The best thing about tilt-shift photography is that it can make the massive look minuscule, lending it the feel of being a meticulously created, but tiny model. Tokyo 42 doesn’t feature the same particular techniques as tilt-shift, relying instead on humdrum depth of field, but to the layman’s eye it isn’t going to be far off.
It’s a great visual hook, but it’s also a big part of how the game plays. You control just one of the tiny little people in this strange rooftop city that pokes out above the clouds, and you can see so much of the world at one time. Wandering around and heading to your first objective, you can spin the camera around you, and there’s subtle hints of Fez as you get to shift the isometric projection as you see fit, and potentially uncovering something that’s tucked just around the corner. It feels like a fully 3D world, as a consequence, where everything is playfully made with clean, sharp squares and rectangles.
This early area is full of interesting visual highlights, though. The buildings might be regular and predictably blocky, but there’s little parks that tilt 90º to plunge down the side of a wall and viaducts that send water tumbling into the clouds below. There’s large maneki-neko statues, flickering billboards, advertising blimps, people relaxing or doing yoga… It’s going to be fascinating to see this kind of detail and charm spread across a whole game, whether it’s large sandbox levels or fully open world.
But why are you here? What do you do? What is this game actually about? It’s simple, really. You’ve been framed for murder and have had to go on the run. Tapping up a friend in the city, he confidently states that this was clearly the work of the guild of assassins. The only way to get back at them? To become an assassin yourself.
This is a world that has been ravaged by some kind of cataclysmic event – no surprises there – with the last of mankind amassing in Tokyo and trying to build a life there. When popular media so often focusses on Asian culture blending in and merging with that of the West, it brought a smile to my face to see that the first target on my path to becoming an assassin was named Seamus, the head of the mini golf gang.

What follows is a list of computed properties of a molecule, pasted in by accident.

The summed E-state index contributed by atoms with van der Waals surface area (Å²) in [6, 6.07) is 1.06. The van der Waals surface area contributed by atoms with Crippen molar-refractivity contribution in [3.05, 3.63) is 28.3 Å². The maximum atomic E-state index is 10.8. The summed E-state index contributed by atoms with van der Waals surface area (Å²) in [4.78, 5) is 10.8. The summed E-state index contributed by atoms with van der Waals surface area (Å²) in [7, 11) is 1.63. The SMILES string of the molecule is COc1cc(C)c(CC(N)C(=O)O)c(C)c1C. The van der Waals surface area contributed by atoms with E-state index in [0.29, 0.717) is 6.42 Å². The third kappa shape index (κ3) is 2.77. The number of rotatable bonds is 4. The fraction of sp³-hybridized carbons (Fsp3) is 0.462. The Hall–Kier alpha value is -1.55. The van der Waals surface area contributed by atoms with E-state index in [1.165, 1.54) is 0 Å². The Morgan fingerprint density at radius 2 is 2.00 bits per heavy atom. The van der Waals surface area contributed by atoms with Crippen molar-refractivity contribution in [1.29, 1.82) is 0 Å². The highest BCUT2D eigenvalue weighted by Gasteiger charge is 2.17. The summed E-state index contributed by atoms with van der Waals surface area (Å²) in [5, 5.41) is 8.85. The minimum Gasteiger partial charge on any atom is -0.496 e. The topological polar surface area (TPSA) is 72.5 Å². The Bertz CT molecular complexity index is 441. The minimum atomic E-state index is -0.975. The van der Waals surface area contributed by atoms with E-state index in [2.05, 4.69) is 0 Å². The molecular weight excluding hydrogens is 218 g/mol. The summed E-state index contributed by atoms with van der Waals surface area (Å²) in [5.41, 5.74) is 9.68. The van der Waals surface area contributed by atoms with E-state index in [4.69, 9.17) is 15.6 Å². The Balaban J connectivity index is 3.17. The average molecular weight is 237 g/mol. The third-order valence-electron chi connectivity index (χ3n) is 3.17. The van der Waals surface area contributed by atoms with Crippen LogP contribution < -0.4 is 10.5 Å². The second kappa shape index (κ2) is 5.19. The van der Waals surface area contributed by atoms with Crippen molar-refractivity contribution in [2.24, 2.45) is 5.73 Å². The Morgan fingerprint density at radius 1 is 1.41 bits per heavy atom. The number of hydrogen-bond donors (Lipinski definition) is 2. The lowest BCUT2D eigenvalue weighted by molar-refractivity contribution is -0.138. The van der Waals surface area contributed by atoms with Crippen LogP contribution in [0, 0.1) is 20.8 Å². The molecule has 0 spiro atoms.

No, this obviously isn’t a game that takes itself too seriously, as it takes clear inspiration from the likes of Syndicate and the early, top down Grand Theft Auto games, and heading off in a direction with far fewer limits on what you can do. You have a nice and floaty jump, for example, which lets you leap down from high up areas and land without breaking any limbs, and this opens the game up to indulging in minor points of platforming to get around, as you scale the side of a building by leaping from one stairwell to the next. Get to a key location or rooftop once and you’re currently rewarded with unlocking a spawn point that you can teleport to whenever you feel like it.
That can save you a little time when there’s absolute havoc to wreak. Looking for revenge for killing their leader, the mini golf gang came after me. It was a good thing that I was armed to the hilt, but I insisted on trying to go at them with a katana. Sure, that worked well against their own goons rushing at me with swords, but for those wielding assault rifles and SMGs? There’s a reason why your mum told you never to bring a knife to a gun fight.
Switching to a gun, it’s nice and simple on mouse and keyboard. You basically just move the cursor to where you want to shoot and let rip. There are plans to bring this to console though, and I’m a little apprehensive of how it makes that leap from mouse control to the lower precision of an analogue stick. One moment had me sniping a guy from across the map, which was tricky enough to pinpoint without having to try and shift an analogue stick by 0.5º to hit. Of course there will be auto-aim and the developers did reassure me that they already have controller support up and running, but even so…
What I really want, though, is for SMAC games to make a looping gif of someone dodging bullets like Neo out in The Matrix. Coat flapping, bullets slowly sailing past the character’s head, all while the camera spins around him with this game’s distant pseudo tilt-shift perspective. There’s plenty of time for them to fulfil my wishes, with the game not planned for release until some time in 2017.